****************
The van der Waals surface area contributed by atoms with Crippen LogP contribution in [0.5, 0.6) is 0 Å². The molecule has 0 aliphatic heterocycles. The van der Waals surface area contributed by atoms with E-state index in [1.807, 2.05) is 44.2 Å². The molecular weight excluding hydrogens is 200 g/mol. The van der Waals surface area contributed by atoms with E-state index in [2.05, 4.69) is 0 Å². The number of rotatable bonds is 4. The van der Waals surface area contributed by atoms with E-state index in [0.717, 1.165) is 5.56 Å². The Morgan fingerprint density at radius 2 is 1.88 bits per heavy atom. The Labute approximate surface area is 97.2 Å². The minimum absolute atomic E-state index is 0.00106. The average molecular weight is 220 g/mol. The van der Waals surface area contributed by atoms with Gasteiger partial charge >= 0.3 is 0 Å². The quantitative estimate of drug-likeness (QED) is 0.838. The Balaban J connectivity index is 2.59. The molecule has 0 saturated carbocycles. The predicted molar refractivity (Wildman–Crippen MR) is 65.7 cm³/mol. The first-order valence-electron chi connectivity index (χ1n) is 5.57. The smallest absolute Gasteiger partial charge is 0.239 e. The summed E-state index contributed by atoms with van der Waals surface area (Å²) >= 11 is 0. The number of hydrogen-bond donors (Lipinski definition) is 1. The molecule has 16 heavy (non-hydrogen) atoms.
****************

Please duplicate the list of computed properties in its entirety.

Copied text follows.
The van der Waals surface area contributed by atoms with Crippen LogP contribution in [0.5, 0.6) is 0 Å². The molecule has 0 aliphatic heterocycles. The van der Waals surface area contributed by atoms with E-state index in [1.807, 2.05) is 44.2 Å². The molecular weight excluding hydrogens is 200 g/mol. The van der Waals surface area contributed by atoms with E-state index in [2.05, 4.69) is 0 Å². The number of rotatable bonds is 4. The van der Waals surface area contributed by atoms with E-state index in [0.717, 1.165) is 5.56 Å². The Morgan fingerprint density at radius 2 is 1.88 bits per heavy atom. The Labute approximate surface area is 97.2 Å². The minimum absolute atomic E-state index is 0.00106. The average molecular weight is 220 g/mol. The van der Waals surface area contributed by atoms with Gasteiger partial charge >= 0.3 is 0 Å². The quantitative estimate of drug-likeness (QED) is 0.838. The Balaban J connectivity index is 2.59. The molecule has 0 saturated carbocycles. The predicted molar refractivity (Wildman–Crippen MR) is 65.7 cm³/mol. The first-order valence-electron chi connectivity index (χ1n) is 5.57. The smallest absolute Gasteiger partial charge is 0.239 e. The summed E-state index contributed by atoms with van der Waals surface area (Å²) >= 11 is 0. The number of hydrogen-bond donors (Lipinski definition) is 1. The molecule has 16 heavy (non-hydrogen) atoms.